Day Zero looming in Gauteng South Africa

  • A special ‘water war room’ has been set by the provincial government which aims to reduce water consumption.
  • The water shortage problem is largely due to water mismanagement and overuse.
  • Gauteng residents consume over 300 litres of water a day – the highest in the country.
  • The war room has roped in the SA National Defense Force to ensure that a ‘day zero’ does not happen in Gauteng.

No sooner has Cape Town started to lift water restrictions, we find Gauteng is facing a water crisis. The Gauteng City Region (GCR) experiences water security challenges that range from inadequate supplies reflected in service delivery backlogs and protests, pollution, flooding, unmet infrastructural upgrade needs and inadequate sanitation.

A special ‘water war room’ has been set by the provincial government which aims to reduce the amount of water being consumed in the province and to fix sewage plants which are very run down. The war room has roped in the SA National Defense Force to ensure that a ‘day zero’ does not happen in Gauteng.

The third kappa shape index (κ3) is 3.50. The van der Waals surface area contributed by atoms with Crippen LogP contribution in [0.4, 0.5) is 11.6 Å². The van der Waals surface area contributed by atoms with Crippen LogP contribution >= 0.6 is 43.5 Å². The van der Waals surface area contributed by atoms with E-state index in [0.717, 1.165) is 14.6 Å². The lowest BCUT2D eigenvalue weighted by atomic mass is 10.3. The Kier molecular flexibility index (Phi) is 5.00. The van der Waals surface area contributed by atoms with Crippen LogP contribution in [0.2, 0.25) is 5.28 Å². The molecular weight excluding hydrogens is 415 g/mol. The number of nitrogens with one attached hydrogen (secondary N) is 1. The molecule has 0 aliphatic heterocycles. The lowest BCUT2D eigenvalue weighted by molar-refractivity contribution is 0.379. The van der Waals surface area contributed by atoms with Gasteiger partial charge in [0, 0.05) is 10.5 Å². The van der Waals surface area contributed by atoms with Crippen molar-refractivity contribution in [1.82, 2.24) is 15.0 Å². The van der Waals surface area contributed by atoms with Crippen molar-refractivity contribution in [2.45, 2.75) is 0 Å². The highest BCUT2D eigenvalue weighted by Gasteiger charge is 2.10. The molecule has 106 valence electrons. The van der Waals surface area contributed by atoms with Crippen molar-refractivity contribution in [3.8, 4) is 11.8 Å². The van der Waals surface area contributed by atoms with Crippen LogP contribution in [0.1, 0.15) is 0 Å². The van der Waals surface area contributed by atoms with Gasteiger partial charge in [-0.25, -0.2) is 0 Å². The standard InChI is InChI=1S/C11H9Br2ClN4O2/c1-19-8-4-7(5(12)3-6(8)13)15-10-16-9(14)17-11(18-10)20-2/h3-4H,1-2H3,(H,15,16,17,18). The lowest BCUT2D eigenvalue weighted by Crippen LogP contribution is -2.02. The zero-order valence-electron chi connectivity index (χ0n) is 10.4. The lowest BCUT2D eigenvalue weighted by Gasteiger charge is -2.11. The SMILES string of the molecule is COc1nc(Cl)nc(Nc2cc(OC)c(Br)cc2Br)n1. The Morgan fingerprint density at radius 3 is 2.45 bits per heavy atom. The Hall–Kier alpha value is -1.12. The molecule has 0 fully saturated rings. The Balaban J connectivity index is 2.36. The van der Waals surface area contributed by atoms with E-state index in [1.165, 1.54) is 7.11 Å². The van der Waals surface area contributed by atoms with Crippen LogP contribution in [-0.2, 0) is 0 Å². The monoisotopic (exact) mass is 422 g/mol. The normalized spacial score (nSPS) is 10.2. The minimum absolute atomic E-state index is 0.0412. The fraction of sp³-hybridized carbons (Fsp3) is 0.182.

The war room was also tasked to come up with a ‘Water Security Plan for the Gauteng City Region’ to determine what strategic action should be taken. The report found some alarming facts:

  • Gauteng residents consume over 300 litres of water a day – the highest in the country.
  • Gauteng’s population is growing by almost 300,000 a year.
  • Raw sewage is the biggest contributor to water pollution.
  • Drinking water from Lesotho is used to flush pollution out of the Vaal River System.

The sewage problem is made worse by the fact that of Gauteng’s three water treatment plants, two were not operational. The military is currently working to fix these facilities and their pump houses, the report confirms.

Start doing your bit

Residents can start saving water at home by showering instead of bathing. Better still fit a low flow shower head to your shower. An average bath uses between 80-150 litres of water while showering using a low flow shower head for five minutes will use between 30 and 80 litres of water. Companies like Hansgrohe offer a wide range of high quality low flow shower heads.

In terms of the expected new water by-law amendments in the country, the maximum flow rate from any shower head may not exceed 10 litres per minute.  The Hansgrohe EcoSmart ranges have flow rates as low as 6 litres per minute without comprising on the experience.

Author : Bryan Groenendaal

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